Pathogen-reduced platelets are one of the newest blood components manufactured by Canadian Blood Services. Pathogen-reduced platelets, also known as pooled platelets psoralen-treated or “PPPT”, were first introduced to hospitals served by our Ottawa production site in January 2022. In March 2023, their roll-out continued to include hospitals served by our Dartmouth production site.
Why manufacture pathogen-reduced platelets?
By implementing pathogen-reduced platelets, Canadian Blood Services joins many other countries around the world who are using pathogen inactivation technology. The technology effectively inactivates potential pathogens – including emerging pathogens or those that can’t yet be tested for—to provide an extra layer of safety on top of the measures already used before, during, and after collection to reduce the risk of pathogens in blood components.
See the PPPT manufacturing steps at Canadian Blood Services depicted in this short animation:
Pathogen-reduced platelets do not need to undergo the bacterial testing process routinely used for untreated (not pathogen-reduced) platelets – meaning they can be released to hospitals sooner after manufacturing – and they don’t need to be irradiated, a process that would typically be used to inactivate any white blood cells that might remain after filtration.
Implementing pathogen-reduced platelets
Introducing pathogen-reduced platelets to Canadian hospitals involved the work of dedicated teams at Canadian Blood Services. From the initial development and validation of the manufacturing process to the final steps of providing the platelets to hospitals and the many steps in between, these efforts help ensure a safe blood supply for patients in Canada.
A suite of additional resources
To support the implementation process, Canadian Blood Services has provided health-care providers with different ways to learn about pathogen-reduced platelets:
- A new addition to Canadian Blood Services’ Clinical guide to transfusion provides a wealth of information and additional resources such as narrated videos, downloadable slide decks, a list of frequently asked questions, and animations depicting the new manufacturing process. All hospitals are encouraged to use the suite of additional resources available in the Clinical guide to transfusion Chapter 19: Pathogen-reduced platelets.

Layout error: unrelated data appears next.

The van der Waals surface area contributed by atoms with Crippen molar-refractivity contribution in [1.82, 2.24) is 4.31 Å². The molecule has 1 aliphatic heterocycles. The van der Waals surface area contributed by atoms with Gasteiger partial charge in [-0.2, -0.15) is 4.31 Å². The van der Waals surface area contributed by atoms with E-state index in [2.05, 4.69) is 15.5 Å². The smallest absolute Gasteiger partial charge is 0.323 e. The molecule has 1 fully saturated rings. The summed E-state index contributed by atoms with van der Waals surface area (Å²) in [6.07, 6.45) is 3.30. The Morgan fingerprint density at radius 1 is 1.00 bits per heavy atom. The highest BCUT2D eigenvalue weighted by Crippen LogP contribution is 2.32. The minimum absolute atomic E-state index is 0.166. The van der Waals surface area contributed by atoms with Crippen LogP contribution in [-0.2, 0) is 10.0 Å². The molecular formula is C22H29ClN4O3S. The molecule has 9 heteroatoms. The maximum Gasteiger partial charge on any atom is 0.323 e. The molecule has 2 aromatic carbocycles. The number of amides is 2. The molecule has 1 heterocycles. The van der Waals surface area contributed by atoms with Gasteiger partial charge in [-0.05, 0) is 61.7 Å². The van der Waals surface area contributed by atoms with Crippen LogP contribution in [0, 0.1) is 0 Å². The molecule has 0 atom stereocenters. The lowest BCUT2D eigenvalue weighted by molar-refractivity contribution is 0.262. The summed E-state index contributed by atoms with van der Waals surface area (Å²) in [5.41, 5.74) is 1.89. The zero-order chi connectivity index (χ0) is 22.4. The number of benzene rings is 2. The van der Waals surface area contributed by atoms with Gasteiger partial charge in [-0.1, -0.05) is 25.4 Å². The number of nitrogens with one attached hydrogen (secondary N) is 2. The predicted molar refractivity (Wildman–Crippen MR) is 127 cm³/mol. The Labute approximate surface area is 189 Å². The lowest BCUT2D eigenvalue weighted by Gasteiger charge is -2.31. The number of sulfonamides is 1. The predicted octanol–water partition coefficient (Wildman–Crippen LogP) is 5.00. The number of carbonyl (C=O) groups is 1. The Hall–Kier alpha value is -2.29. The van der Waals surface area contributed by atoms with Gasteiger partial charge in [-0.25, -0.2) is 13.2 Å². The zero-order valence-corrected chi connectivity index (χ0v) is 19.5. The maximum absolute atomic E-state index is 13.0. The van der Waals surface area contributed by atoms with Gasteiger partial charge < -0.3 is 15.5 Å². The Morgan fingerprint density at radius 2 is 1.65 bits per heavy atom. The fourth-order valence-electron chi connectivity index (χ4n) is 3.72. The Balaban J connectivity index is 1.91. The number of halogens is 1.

- An initial set of Town Hall events, hosted by Canadian Blood Services’ hospital liaison specialists and medical officers throughout October and November 2022, allowed hospital staff to ask questions in a live, virtual format. Town Hall events were also hosted for Manitoba hospitals in April 2023 in lead up to implementation at the Winnipeg production site.
Amanda Nowry is a Canadian Blood Services hospital liaison specialist that was involved in the development of the communication plan and resources supporting this roll-out. Says Amanda, “Following Dartmouth’s roll-out in March 2023, we’re aiming to introduce pathogen-reduced platelets in Winnipeg in May 2023.”
In addition to the continuation of the PPPT roll-out in 2023, Health Canada approval is being sought for the introduction of another type of pathogen-reduced platelet, called “APPT” or apheresis platelets psoralen-treated, at the Ottawa production site in mid-2023.
Canadian Blood Services – Driving world-class innovation
Through discovery, development and applied research, Canadian Blood Services drives world-class innovation in blood transfusion, cellular therapy and transplantation—bringing clarity and insight to an increasingly complex healthcare future. Our dedicated research team and extended network of partners engage in exploratory and applied research to create new knowledge, inform and enhance best practices, contribute to the development of new services and technologies, and build capacity through training and collaboration. Find out more about our research impact.
The opinions reflected in this post are those of the author and do not necessarily reflect the opinions of Canadian Blood Services nor do they reflect the views of Health Canada or any other funding agency.
Related blog posts
In January 2022, Canadian Blood Services introduced pathogen-reduced platelets, a product that is manufactured using pathogen-inactivation technology, at its Ottawa production site. By effectively damaging the nucleic acids of a number of pathogens, pathogen inactivation further reduces the risk of transfusion-transmitted infections—an especially important safeguard against new or emerging pathogens, or pathogens for which tests are not available.
This primer is part I of our new series exploring the future of blood banking. Given that D is also for Development: Canadian Blood Services and the Centre for Innovation have been following the development of pathogen inactivation technologies and how they can be used to improve safety. Read-on to learn more about these technologies and their potential to shift the blood safety paradigm.
Canadian Blood Services’ Innovation and Portfolio Management annual progress report for 2021–22 is now available. The report recaps the collaborations in research and education that take place every day to support our shared purpose: to help every patient, match every need and serve every Canadian.